• Additionally, discharged troops are provided transportation home, while escaping mental patients hitchhiker with Too Dumb to Live truckers.
  • To the age issue: Jessica Lynch is not yet 20 when she went to somewhere a few hour's drive to a combat zone. Though it is debatable whether supply units would come across what Alex wrote in his diary.

     Alex Shepherd is gay.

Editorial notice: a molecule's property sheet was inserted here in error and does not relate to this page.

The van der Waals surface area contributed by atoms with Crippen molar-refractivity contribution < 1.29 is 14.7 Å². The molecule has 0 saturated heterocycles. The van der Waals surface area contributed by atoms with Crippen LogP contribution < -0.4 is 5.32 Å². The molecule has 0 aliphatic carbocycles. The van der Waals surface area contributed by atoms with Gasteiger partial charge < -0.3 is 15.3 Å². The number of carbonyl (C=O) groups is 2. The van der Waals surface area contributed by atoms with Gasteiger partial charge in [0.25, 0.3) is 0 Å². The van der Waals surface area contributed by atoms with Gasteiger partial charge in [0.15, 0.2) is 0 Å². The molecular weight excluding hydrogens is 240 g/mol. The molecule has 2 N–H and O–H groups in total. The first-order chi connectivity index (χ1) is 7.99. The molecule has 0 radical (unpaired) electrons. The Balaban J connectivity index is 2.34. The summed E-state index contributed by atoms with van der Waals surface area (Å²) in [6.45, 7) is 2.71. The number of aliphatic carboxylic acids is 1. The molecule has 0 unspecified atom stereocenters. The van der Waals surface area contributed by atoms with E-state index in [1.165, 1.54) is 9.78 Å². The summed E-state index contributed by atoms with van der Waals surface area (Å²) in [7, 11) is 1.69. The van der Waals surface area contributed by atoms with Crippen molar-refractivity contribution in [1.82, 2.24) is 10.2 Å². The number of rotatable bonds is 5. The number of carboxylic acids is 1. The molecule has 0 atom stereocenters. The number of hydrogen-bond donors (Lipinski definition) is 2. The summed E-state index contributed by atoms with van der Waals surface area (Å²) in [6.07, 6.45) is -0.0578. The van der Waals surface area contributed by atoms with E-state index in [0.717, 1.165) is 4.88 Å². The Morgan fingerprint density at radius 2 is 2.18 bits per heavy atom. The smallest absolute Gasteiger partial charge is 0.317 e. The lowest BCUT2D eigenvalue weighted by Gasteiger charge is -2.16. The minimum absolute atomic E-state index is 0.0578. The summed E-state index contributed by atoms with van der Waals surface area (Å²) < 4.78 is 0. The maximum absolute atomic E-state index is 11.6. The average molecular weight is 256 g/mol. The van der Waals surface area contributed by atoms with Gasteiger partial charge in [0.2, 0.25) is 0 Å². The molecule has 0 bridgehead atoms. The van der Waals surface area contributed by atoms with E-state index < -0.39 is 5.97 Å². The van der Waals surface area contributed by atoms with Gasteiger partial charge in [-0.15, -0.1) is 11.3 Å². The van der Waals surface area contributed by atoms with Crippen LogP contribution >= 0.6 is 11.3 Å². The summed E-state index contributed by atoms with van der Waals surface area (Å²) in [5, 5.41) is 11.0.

The missing pictures of Alex on the walls of the Shepherd house, as well as/especially the cassette tape are easily interpreted into this. It's particularly telling that while Adam Shepherd confesses that he deliberately raised Alex as little more than a routine, he specifically tells Josh that he doesn't want to "be like" Alex when he's older. Clearly, Alex's father walked in on him fooling around with another guy when he was in high school, and the missing photos etc. weren't symptomatic of their ruined plans for the ritual but because they're small-town, sheltered people, being unable to properly parse the idea that their son was 'different.' The fact that their membership in the Order marks them as different themselves doesn't necessarily mean they would be open-minded about this particular issue, as homophobia in its many orders of magnitude doesn't always have religion as a factor.